These and other features, aspects, and advantages of the present invention will become better understood with regard to the following description, appended claims, and accompanying drawings which illustrate examples of the invention, where:
FIG. 1 is a schematic, in partial vertical cross-section, of an apparatus according to the present invention suitable for processing a semiconductor substrate;
FIG. 2 is an exploded perspective view of the apparatus of FIG. 1, showing processing components within the apparatus; and
FIG. 3 is a side sectional view of an exemplary corrosion resistant coated component of the present invention.
The present invention provides a corrosion resistant apparatus for processing substrates in a corrosive environment, such as reactive gaseous environment. The corrosion resistance is achieved by coating components of the apparatus that are exposed to the corrosive environment with a coating comprising rhodium.
A schematic of an exemplary processing apparatus 10 suitable for illustrating use of the present invention is shown in FIG. 1. The particular embodiment of the processing apparatus 10 shown herein, suitable for processing of planer substrates, such as semiconductor substrates, is provided only to illustrate the invention and should not be used to limit the scope of the invention. For example, the corrosion resistant coating of the present invention can be used to prevent corrosion of any structure in any corrosive environment, and can be used for manufacturing processes other than semiconductor fabrication.
The processing apparatus 10 generally comprises an enclosed process chamber 12 having surrounding chamber walls that include sidewalls 14, a top wall 16, and a bottom wall 18. The process chamber 12 is generally made of aluminum. Process gas which can be used to deposit material on a substrate, etch the substrate, or clean the process chamber is introduced into the chamber 12 through the process gas inlet 20. Thereafter, the process gas passes through a perforated blocker plate 22 and "showerhead" diffuser 24 to distribute the process gas in the chamber 12. The blocker plate 22 and the showerhead 24 are fastened to the chamber top wall 16 by fasteners such as screws 26. A ceramic shield ring 28 is detachably clamped over the diffuser 24, and to the top wall 16 by rotable clamps 30.
Within the chamber 12 is located a moveable support plate 31 having a plurality of holes 32a, 32b therethrough. A planar substrate 33, such as a silicon or gallium arsenide wafer, is introduced into the process chamber 12 through a wafer load inlet 34 in the side wall 14 of the chamber 12 to rest upon the support plate 31. The support plate 31 can be lifted or lowered so that the gap between the substrate 33 and the showerhead 24 can be adjusted for optimal process efficacy. The support plate 31 has a mounting arm 35 extending thereof. The mounting arm 35 is fastened to a support lift bellows 36 by a bracket 37, a nut plate 38, and screw assemblies 39a, 39b, 39c. The support lift bellows 36 provides a mechanism for lifting and lowering the support plate 31.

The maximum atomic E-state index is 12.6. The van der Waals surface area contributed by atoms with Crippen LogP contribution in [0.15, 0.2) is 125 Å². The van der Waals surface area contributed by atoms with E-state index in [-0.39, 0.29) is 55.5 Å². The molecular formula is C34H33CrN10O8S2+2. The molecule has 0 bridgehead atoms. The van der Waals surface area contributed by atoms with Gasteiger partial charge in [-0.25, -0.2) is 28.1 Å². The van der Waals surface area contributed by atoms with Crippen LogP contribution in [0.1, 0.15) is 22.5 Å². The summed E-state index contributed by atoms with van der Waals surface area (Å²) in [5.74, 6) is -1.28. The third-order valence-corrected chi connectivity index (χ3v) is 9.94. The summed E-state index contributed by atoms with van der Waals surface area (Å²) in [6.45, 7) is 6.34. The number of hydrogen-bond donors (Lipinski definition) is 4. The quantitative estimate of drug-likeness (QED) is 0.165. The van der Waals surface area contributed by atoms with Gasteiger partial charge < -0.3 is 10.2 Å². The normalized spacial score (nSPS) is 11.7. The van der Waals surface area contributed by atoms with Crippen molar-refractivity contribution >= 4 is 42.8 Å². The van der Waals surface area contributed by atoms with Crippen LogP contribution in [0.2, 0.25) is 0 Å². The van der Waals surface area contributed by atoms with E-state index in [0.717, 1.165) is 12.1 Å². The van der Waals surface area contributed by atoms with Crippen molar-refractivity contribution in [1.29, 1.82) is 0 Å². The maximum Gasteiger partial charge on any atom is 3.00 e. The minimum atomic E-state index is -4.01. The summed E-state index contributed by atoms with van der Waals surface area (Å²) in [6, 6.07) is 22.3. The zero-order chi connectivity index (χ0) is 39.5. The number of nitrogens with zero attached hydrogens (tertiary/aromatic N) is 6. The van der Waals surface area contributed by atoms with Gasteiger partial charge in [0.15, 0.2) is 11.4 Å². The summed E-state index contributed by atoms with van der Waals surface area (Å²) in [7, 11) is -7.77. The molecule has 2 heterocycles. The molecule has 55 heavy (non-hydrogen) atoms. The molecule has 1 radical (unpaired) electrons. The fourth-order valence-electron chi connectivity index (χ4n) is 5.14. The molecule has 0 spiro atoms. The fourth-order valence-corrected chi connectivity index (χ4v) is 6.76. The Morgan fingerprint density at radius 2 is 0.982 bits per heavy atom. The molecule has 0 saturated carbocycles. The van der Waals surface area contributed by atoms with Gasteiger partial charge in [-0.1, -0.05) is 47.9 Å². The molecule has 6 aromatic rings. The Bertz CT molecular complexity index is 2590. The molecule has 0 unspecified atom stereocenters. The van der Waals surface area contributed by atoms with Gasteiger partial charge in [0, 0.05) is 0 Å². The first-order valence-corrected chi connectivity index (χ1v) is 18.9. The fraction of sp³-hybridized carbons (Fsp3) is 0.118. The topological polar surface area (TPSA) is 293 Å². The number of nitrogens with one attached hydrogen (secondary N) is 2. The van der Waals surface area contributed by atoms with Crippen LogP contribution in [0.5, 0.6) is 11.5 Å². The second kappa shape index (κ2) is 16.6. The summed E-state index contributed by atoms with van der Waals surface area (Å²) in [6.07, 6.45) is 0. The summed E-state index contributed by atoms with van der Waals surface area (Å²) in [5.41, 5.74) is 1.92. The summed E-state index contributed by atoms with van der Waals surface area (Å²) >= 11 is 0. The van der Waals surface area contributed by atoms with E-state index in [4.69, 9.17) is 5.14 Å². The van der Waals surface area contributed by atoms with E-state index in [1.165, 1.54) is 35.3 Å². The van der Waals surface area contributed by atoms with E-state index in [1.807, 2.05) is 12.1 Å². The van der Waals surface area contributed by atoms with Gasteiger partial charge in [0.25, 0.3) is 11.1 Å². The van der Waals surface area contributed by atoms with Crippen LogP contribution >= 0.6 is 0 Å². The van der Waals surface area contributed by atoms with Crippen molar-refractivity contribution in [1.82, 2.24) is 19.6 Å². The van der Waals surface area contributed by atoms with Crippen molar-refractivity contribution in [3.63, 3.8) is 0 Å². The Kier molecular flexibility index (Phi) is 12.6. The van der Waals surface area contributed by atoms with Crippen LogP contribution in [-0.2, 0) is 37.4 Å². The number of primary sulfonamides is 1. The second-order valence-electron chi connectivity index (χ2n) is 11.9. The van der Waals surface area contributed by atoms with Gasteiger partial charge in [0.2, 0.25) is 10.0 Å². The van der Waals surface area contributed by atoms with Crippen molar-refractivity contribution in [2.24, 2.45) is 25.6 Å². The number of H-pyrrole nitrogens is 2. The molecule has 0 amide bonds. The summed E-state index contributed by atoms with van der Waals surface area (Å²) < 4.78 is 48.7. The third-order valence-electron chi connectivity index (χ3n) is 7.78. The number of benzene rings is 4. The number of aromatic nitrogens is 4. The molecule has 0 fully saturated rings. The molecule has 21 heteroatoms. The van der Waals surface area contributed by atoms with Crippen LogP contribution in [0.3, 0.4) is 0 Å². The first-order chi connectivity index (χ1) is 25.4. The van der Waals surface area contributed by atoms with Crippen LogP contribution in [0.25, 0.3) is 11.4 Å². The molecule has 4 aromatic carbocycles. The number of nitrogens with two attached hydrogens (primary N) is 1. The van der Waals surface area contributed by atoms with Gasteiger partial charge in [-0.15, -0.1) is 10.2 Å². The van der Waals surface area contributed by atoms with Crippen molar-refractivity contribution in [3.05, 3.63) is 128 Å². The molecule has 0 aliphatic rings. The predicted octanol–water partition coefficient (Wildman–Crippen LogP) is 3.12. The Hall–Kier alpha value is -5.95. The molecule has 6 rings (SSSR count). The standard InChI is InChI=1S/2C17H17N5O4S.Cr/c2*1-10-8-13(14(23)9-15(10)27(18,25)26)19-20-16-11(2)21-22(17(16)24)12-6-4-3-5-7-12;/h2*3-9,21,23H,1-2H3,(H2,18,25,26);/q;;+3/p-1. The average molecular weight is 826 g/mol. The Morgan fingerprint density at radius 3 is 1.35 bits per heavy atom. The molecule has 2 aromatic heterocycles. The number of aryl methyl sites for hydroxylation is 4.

The interior volume of the chamber 12 is divided into a region 40 above, and a region 42 below, a horizontal perforated barrier plate 44. The perforated barrier plate 44 has exhaust holes 48a, 48b, 48c which are in fluid communication with vacuum manifolds 50 and 52, to withdraw spent process gas and gaseous byproducts from the regions 40 and 42, as shown by the arrow 114 in FIG. 1.
A wafer lift finger assembly 70 is used to lift and lower the substrate 33 onto the support plate 31. A suitable lift finger assembly 70 comprises a C-shaped ceramic ring 72 bearing four ceramic lift fingers 74 which extend radially toward the center of the C-shaped ring. The lift fingers 74 are fastened to the C-shaped ring 72 by fasteners comprising lift finger clamps 76 which are screwed over the lift fingers 74 and into the C-shape ring 72, using headless set screws 78a, 78b, a top screw assembly 80 and a bottom screw assembly 82. The C-shaped ring 72 is attached to a finger lift bellows 84 by a mount 86. The lift fingers 74 have prongs 88, which can extend through the holes 32a, 32b of the support plate 31, to contact the substrate 33. The lift bellows 84 lifts and lowers the lift finger assembly 70.
A heater module 120 can be located below the support plate 31, and underneath a quartz window 122. The heater module 120 can provide radiant energy for heating the substrate 33 for thermally activated processes, such as chemical vapor deposition processes.
A gas containment ring or plasma focus ring (not shown) can be used to contain the flow of process gas, or plasma, around the substrate 33. Suitable gas containment rings are typically made of materials resistant to corrosion by corrosive process gas, such as metals, for example aluminum. Suitable plasma containment rings are typically made of materials resistant to corrosion by a plasma, such as ceramic materials, for example aluminum oxide or quartz.